That's one less clumsy mouse-driven method I have to worry about for things I do over and over every day.

Also, much like the Block mode in Ultraedit(called the column mode in many other text editors), the cursor can be extended up or down by pressing SHIFT+up or down. That makes it quite easy to make fade ins and outs across items, as I often do with background tracks at scene transitions for example.

Simple, yet powerful, or would any of you rather use a text editor that only worked like Reaper does right now ?
Issue Details
Issue Type Elevated FR
Project Deprecated REAPER issue tracker
Category Editing behavior
Status Popular Request
Priority 1 - Highest
Suggested Version 3.04
Implemented Version (none)
Users who would use this feature 686
Users who would not use this feature 4
Assigned Users (none)
Tags (none)

06-16-2009 05:44 PM
Human being with feelings
wow - haven't had a chance to evaluate entirely, but the basic idea up front of having a way to select items and space would doubtless be useful.
06-16-2009 06:25 PM
Human being with feelings
+ 1 billion on this. The old school way of selecting is dated, slow and too old as we approach 2010. It's time to move on and advance forward. Non contiguous selecting like described above(which is a feature in Ardour)will have editors running to do their editing in REAPER...and I mean running. Just imagine the speed of work flow. Imagine how fast editing a dialog interview would go. Do non contiguous selecting as your listening with ripple editing on, auto crossfades on, and your editing will be done in one go. This is one of hundreds of work flow increases one can do with non contiguous selecting. Imagine an editor selecting all the areas for their manual fade ins, fade outs and xfades and then simply hitting "x" to invoke the fade/xfade action. We're talkin' early lunch breaks here. :D Imagine warp markers to transients under selections or split at transients under selections or beat detection markers under selections etc. The applications of this would shake the entire DAW world. Basically all editing actions that can be done under a regular "old school" selection would also apply to non contiguous selections. Time to bring editing to the next level in this 21st Century.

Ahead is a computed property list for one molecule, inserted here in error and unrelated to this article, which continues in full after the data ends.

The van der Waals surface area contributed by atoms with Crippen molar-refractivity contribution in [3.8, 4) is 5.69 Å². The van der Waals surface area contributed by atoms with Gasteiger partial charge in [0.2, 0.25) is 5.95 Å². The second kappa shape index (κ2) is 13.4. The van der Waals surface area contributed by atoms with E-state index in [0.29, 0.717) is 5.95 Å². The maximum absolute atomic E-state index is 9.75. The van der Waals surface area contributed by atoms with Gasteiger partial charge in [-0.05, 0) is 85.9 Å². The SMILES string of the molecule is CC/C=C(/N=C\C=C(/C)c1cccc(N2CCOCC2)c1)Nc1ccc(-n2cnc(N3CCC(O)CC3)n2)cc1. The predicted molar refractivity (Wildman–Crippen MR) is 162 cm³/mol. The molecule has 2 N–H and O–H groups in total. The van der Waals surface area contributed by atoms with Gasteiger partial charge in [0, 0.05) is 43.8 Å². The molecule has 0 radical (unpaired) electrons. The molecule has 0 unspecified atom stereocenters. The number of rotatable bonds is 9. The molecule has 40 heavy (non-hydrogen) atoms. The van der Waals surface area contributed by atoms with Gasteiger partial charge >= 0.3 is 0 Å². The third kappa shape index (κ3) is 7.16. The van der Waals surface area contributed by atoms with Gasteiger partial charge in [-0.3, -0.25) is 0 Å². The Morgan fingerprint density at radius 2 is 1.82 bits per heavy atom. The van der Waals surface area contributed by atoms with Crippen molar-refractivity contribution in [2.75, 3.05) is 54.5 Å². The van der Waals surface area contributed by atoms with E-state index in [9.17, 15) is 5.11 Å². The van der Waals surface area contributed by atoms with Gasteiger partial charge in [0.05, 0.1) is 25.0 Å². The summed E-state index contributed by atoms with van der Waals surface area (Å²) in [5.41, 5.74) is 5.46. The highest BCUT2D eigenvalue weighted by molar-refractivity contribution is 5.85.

06-16-2009 07:32 PM
jas jas is offline
Human being with feelings
+1 Not to clutter this forum with redundancies, but this proposal is brilliant and comprehensive - selections should further be capable of being nudged, trimmed, and snapped at user quantifiable distances (whether the timeline is in beats, time, timecode, film footages and frames, or multiples of samples). These should be available in appropriate divisions of those time specifics via menu selection of range.
06-16-2009 10:27 PM
Human being with feelings